Thursday, December 2, 2021

Nate Hood on JESUS which is playing Flash Foward at the Japan Society

Historically speaking, Japan has always had a, shall we say, tenuous relationship with Christianity. The strange foreign faith of the strange foreign peoples they spent several centuries trying to keep off their islands, Christianity has been at best a bizarre cultural curiosity and at worst a grotesque arm of Western imperialism. Hiroshi Okuyama’s Boku wa Iesu-sama Ga Kirai—literally translated as “I hate Mr. Jesus” but tactfully localized for Western release as Jesus—falls somewhere in the middle.

The film follows Yura Hoshino, a shy fifth grader who moves from Tokyo into the countryside when his family relocates to support their aging grandmother following her husband’s death. The nearest elementary school is a Catholic one run partially by priests whose daily itinerary for students includes bible study and morning worship. Yura initially treats this strange faith with suspicion, but after some warming up he prays to “Iesu-sama” to help him make friends. Immediately—as the anonymous author of Mark’s Gospel might say—a six-inch white-skinned Jesus appears before him and grants his request: he quickly befriends another boy named Kazuma who invites him to play soccer after school. Next Yura asks his pint-sized prophet for some money. And lo, his grandmother discovers her husband’s hidden stash of cash and gives Yura a cut. Iesu-sama becomes his newfound companion and personal wish-fulfilling genie. At least until Kazuma is unexpectedly hit by a car. And dies. And like that, Yura is crushed by the weight of a crisis of faith.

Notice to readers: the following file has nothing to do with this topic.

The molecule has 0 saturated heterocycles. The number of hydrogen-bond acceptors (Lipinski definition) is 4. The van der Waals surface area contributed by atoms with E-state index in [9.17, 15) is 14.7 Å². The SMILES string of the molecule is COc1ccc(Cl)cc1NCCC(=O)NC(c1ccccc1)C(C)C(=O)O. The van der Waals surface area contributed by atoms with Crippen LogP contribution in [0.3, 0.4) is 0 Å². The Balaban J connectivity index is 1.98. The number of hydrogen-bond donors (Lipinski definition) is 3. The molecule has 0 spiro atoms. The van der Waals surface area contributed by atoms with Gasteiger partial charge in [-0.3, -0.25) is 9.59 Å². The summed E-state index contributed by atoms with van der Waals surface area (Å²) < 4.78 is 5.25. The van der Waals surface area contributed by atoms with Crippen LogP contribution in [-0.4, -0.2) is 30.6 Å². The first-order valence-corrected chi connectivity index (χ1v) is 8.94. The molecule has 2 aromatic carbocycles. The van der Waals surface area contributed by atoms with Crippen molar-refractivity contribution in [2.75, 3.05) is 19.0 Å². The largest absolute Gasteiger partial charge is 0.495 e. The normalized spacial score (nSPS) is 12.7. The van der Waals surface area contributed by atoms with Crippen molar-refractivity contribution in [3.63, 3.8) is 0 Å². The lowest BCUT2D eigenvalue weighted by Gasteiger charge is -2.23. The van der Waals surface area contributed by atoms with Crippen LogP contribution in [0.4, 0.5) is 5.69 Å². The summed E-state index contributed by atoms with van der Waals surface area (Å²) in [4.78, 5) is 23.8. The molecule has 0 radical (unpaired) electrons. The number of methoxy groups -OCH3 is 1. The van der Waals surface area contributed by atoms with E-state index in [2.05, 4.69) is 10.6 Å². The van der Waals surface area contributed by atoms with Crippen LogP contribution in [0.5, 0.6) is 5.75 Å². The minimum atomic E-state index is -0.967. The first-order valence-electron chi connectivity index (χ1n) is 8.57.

Jesus is an autobiographical film based on an actual incident in Okuyama’s life, but perhaps he told this particular story too soon; at only 22 years old, he’s interested less in philosophical or theological ideas than exploring his own childhood trauma. The film’s a spasm of rage and hurt towards the faith that failed him, but his understanding of Christianity seems not to have matured or deepened any in the decades since his childhood. And that too would be fine if the movie was interesting. But besides the 6-inch white Jesus (played by famous Australian comedian Chad Mullane), the film is almost defiantly blasé, padding out maybe twenty minutes worth of story into an overstretched seventy-six. If Okuyama had made this a short film, it would’ve been devastating. But in trying to make a proper “art film” he demonstrates his own artistic immaturity.

Rating: 5/10

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